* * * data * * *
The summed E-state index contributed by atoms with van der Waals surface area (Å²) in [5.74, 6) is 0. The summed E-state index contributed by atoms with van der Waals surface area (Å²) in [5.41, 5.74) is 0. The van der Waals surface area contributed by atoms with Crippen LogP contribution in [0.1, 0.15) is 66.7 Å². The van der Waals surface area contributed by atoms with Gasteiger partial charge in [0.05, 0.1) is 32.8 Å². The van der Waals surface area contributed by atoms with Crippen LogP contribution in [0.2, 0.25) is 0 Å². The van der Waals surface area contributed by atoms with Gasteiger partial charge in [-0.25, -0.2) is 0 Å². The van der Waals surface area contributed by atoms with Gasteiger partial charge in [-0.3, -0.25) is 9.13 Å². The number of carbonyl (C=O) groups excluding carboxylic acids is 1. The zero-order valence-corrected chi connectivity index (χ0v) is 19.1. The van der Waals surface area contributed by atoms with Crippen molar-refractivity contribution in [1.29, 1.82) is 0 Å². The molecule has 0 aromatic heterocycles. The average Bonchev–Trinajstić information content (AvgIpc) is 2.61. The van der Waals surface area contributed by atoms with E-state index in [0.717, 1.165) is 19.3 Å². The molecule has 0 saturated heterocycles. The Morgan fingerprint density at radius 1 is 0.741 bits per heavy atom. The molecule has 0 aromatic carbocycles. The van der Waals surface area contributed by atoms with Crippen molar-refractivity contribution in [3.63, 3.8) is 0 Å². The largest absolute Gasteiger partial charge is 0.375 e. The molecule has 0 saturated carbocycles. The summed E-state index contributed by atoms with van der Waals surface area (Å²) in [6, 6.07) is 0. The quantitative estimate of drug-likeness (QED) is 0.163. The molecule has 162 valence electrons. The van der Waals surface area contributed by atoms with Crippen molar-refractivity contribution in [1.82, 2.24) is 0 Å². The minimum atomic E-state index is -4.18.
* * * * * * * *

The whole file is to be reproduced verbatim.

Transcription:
The summed E-state index contributed by atoms with van der Waals surface area (Å²) in [5.74, 6) is 0. The summed E-state index contributed by atoms with van der Waals surface area (Å²) in [5.41, 5.74) is 0. The van der Waals surface area contributed by atoms with Crippen LogP contribution in [0.1, 0.15) is 66.7 Å². The van der Waals surface area contributed by atoms with Gasteiger partial charge in [0.05, 0.1) is 32.8 Å². The van der Waals surface area contributed by atoms with Crippen LogP contribution in [0.2, 0.25) is 0 Å². The van der Waals surface area contributed by atoms with Gasteiger partial charge in [-0.25, -0.2) is 0 Å². The van der Waals surface area contributed by atoms with Gasteiger partial charge in [-0.3, -0.25) is 9.13 Å². The number of carbonyl (C=O) groups excluding carboxylic acids is 1. The zero-order valence-corrected chi connectivity index (χ0v) is 19.1. The van der Waals surface area contributed by atoms with Crippen molar-refractivity contribution in [1.29, 1.82) is 0 Å². The molecule has 0 aromatic heterocycles. The average Bonchev–Trinajstić information content (AvgIpc) is 2.61. The van der Waals surface area contributed by atoms with E-state index in [0.717, 1.165) is 19.3 Å². The molecule has 0 saturated heterocycles. The Morgan fingerprint density at radius 1 is 0.741 bits per heavy atom. The molecule has 0 aromatic carbocycles. The van der Waals surface area contributed by atoms with Crippen molar-refractivity contribution in [3.63, 3.8) is 0 Å². The largest absolute Gasteiger partial charge is 0.375 e. The molecule has 0 saturated carbocycles. The summed E-state index contributed by atoms with van der Waals surface area (Å²) in [6, 6.07) is 0. The quantitative estimate of drug-likeness (QED) is 0.163. The molecule has 162 valence electrons. The van der Waals surface area contributed by atoms with Crippen molar-refractivity contribution in [1.82, 2.24) is 0 Å². The minimum atomic E-state index is -4.18.